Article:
By the end of 2015, international schools in China saw a two-fold increase to 597 with total enrollment growing to 236,400 students.14

Demand is so great that some private international schools that offer kindergarten early childhood centres see Chinese parents placing their children on waiting lists the moment they are born, according to the ISC China Report.13

Ultimately, their end goal is for their children to study overseas, particularly in top English-speaking countries like the US and the UK – the #1 and #2 education destinations for rich Chinese, respectively – as well as in popular picks such as Canada and Australia.15

It’s against this backdrop that the steady flow of Chinese students seeking an overseas education looks set to continue growing.

After all, foreign institutions are not only much more accessible than domestic options, but have higher quality rankings, come with stronger prestige, and offer complete immersion in overseas language and culture, broader curriculums, a more liberal approach to research and discussion16, as well as a tried and tested route to emigration.

 

4 underlying trends in key markets

80% of Chinese studying overseas went to English-speaking countries, such as the US, the UK, Canada, and Australia, according to China’s Ministry of Education.17

This correlates with data from Hurun Report, which ranked the top 4 education destinations for wealthy Chinese as the US (37%), the UK(25%), Australia (13%), and Canada (12%).18

We take a look at another recent survey on 3,632 families sending their children for overseas education by China’s New Oriental Education, Visa and Millward Brown to uncover underlying trends in demand for overseas education by country.


#1 US sees Chinese parents keen on early-years education come to the fore

8 out of the world’s top 10 universities are in the US, so it’s easy to see why the US ranks as the #1 education hotspot for Chinese.19

The latest trend, though, shows that American elementary schools (or primary schools) and high schools (secondary schools) are rising fast in popularity with Chinese parents as well.20

Chinese elementary students in the US leapt from 500 in 2011 to 2,450 in 2015, while Chinese students in American high schools soared from 17,914 to 46,028 over the same period.20

Applications from mainland parents have been increasing fast, as many believe are adhering to the growing mentality that by giving their children maximum immersion into the US curriculum from an early age, it would hone their English and boost their chances of scoring into top universities in the US.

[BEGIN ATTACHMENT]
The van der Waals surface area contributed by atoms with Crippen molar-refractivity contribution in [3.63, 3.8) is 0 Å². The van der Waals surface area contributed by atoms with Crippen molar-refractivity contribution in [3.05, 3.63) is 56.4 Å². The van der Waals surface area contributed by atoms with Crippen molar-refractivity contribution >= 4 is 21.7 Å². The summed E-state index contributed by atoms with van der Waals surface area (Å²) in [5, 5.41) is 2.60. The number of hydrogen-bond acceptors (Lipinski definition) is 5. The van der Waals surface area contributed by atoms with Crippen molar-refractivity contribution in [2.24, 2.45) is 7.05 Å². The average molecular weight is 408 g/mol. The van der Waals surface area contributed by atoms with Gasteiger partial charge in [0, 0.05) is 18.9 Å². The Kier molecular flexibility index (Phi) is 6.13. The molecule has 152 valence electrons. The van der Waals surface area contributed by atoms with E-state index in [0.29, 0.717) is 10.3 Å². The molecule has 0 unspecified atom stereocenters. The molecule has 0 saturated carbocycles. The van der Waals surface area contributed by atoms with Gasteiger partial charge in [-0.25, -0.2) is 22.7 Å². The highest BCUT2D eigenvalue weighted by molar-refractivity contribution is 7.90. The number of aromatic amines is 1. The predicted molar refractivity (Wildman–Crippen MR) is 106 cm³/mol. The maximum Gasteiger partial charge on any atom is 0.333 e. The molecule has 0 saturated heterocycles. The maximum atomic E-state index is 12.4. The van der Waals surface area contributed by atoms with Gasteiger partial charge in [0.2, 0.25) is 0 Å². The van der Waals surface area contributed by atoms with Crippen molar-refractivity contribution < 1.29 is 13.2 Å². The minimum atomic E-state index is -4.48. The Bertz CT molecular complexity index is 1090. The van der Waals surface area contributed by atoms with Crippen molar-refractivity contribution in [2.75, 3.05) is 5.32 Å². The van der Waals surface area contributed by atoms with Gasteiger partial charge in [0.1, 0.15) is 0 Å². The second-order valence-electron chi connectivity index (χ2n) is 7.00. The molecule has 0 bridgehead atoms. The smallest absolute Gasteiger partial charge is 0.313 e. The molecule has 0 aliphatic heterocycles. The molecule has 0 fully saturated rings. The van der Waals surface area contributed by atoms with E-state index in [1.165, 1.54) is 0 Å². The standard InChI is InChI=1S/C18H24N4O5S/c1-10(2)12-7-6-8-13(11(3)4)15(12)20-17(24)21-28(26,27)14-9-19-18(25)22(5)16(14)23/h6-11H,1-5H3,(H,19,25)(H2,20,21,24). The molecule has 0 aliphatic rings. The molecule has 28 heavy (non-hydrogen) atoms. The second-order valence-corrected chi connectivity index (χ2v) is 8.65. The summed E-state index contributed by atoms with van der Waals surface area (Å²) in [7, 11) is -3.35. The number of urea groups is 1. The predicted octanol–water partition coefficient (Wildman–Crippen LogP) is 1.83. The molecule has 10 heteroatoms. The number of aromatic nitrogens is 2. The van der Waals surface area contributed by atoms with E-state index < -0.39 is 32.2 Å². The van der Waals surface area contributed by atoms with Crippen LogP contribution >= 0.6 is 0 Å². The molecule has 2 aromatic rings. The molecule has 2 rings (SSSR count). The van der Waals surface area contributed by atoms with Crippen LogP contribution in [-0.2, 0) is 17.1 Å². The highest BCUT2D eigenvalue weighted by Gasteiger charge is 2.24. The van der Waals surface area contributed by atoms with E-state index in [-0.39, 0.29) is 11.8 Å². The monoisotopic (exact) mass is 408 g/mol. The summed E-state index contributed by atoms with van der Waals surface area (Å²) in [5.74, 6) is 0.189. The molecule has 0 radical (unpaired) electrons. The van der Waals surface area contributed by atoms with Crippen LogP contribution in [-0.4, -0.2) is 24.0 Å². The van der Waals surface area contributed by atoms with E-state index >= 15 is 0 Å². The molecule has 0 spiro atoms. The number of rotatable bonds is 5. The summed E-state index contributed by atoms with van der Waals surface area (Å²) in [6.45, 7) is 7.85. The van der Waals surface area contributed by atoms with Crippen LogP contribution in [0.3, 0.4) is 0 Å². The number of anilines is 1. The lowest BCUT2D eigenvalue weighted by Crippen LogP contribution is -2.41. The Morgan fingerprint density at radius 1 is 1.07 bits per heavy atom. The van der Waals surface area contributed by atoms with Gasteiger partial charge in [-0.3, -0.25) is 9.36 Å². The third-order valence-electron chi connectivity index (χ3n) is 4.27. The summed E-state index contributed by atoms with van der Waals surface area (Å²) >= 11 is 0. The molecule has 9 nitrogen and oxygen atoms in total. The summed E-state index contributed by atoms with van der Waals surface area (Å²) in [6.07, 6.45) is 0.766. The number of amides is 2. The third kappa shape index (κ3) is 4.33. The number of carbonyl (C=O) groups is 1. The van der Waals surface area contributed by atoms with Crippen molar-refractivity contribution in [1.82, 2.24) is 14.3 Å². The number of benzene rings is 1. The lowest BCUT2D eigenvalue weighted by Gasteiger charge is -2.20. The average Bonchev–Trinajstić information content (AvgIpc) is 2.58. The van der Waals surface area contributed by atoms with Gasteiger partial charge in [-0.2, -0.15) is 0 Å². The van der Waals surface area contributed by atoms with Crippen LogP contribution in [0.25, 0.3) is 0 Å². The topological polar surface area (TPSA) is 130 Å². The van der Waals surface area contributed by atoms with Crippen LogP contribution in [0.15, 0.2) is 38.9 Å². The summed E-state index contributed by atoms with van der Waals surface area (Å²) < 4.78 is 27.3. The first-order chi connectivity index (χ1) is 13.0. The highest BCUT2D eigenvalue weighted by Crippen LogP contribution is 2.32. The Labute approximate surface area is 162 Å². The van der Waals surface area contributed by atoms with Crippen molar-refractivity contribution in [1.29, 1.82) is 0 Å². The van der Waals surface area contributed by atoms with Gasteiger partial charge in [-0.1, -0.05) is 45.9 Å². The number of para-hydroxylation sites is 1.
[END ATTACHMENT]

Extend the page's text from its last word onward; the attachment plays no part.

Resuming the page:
This is a sound idea, as an earlier foray into studying in the US would not only enable Chinese students to acclimatise faster to life overseas, but also promote independent thinking and expand their horizons as children are known to adapt to changes as well as learn a new language faster compared to adults.


#2 UK a hotspot for Chinese students’ postgraduate plans

The 2015-2016 fiscal year saw 91,215 Chinese students heading to the UK for their higher education, making them the largest group of non-EU international students in the UK.21

In fact, there are more Chinese students enrolled in UK postgrad degrees than British students, and it’s because UK postgrad degrees are typically one year long, offering a shorter, cheaper, and more intensive experience compared to other countries, which makes it a popular choice with Chinese students.22

Interestingly, top postgrad destinations in the UK – London, Birmingham, Manchester, Oxford, and Edinburgh23 – have all seen prominent Chinese buyer presence as well, whereby many invest in property either for their own children or to rent out to this huge inflow of students.

Ironically, the post-Brexit depreciation of the pound last year has also generated an extra surge of Chinese interest in UK education, so we expect to see the UK remain a popular pick with Chinese students in 2017.24

Already, recent data from the UK’s Office for National Statistics and the Home Office revealed that the number of study visas issued to students from China hit 77,290 in the year to March 201725 – a 10% increase that bodes well for the UK indeed.


#3 Australia’s Vocational Education and Training (VET) a huge draw

As of March 2017, there are over 140,000 Chinese students in Australia, accounting for 30% of Australia’s international student population.26